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Phyllis Bennis

Phyllis Bennis is a Fellow and the Director of the New Internationalism Project at the Institute for Policy Studies in Washington DC.  Her books include Understanding ISIS & the New Global War on Terror, and the latest updated edition of Understanding the Palestinian-Israeli Conflict: A Primer.

Hamid Dabashi

Hamid Dabashi is the Hagop Kevorkian Professor of Iranian Studies and Comparative Literature at Columbia University. He received a dual Ph.D. in Sociology of Culture and Islamic Studies from the University of Pennsylvania in 1984, followed by a postdoctoral fellowship at Harvard University. He wrote his dissertation on Max Weber's theory of charismatic authority with Philip Rieff (1922-2006), the most distinguished Freudian cultural critic of his time. Professor Dabashi has taught and delivered lectures in many North American, European, Arab, and Iranian universities.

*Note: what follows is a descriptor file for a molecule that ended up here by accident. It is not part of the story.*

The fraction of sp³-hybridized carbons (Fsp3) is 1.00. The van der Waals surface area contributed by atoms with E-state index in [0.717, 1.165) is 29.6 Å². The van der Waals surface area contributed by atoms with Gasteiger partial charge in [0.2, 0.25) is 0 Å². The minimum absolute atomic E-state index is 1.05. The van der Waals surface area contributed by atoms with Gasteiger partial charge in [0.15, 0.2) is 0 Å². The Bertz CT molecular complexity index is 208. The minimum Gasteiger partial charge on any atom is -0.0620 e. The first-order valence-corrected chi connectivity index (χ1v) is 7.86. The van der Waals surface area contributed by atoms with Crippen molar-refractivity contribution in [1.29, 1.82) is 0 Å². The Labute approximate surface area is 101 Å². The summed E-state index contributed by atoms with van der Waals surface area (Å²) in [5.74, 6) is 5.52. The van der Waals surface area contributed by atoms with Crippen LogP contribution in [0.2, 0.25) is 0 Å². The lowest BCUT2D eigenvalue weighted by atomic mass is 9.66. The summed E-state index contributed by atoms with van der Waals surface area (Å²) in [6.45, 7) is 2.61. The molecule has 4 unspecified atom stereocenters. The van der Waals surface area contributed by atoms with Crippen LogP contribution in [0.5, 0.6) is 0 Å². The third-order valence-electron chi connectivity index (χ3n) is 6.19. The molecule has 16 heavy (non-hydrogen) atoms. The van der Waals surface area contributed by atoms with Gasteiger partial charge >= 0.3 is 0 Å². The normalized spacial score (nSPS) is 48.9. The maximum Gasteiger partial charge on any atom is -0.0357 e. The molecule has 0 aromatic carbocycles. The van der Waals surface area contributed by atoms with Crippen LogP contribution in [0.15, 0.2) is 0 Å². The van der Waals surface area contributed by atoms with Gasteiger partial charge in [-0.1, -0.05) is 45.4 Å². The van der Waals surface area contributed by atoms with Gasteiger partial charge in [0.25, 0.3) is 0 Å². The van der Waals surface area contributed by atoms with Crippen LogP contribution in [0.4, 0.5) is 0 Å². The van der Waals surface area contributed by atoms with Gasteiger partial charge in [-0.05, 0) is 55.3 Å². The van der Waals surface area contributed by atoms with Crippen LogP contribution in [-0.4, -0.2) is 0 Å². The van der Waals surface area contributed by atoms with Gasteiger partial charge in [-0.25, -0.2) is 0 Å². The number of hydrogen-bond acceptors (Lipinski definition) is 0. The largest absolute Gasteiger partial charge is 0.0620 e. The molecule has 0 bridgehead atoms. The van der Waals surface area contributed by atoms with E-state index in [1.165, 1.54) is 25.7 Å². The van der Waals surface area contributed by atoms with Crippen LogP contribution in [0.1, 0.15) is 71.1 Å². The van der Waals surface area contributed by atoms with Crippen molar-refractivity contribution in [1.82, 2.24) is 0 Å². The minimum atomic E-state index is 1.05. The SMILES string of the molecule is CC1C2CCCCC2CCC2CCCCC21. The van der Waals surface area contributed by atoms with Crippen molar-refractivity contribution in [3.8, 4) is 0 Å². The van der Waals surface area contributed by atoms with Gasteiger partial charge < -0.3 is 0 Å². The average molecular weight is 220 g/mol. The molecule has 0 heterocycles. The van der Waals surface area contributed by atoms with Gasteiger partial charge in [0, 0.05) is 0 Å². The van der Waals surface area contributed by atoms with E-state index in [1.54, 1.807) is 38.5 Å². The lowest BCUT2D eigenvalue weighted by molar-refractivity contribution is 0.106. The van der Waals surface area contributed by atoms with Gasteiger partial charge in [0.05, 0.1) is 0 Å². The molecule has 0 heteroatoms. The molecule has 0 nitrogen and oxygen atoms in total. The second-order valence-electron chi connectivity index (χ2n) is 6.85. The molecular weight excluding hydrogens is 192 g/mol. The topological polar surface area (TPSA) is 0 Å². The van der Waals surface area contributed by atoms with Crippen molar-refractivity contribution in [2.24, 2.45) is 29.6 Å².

Professor Dabashi has written twenty-five books, edited four, and contributed chapters to many more. He is also the author of over 100 essays, articles and book reviews on subjects ranging from Iranian Studies, medieval and modern Islam, and comparative literature to world cinema and the philosophy of art (trans-aesthetics). His books and articles have been translated into numerous languages, including Japanese, German, French, Spanish, Danish, Russian, Hebrew, Italian, Arabic, Korean, Persian, Portuguese, Polish, Turkish, Urdu and Catalan.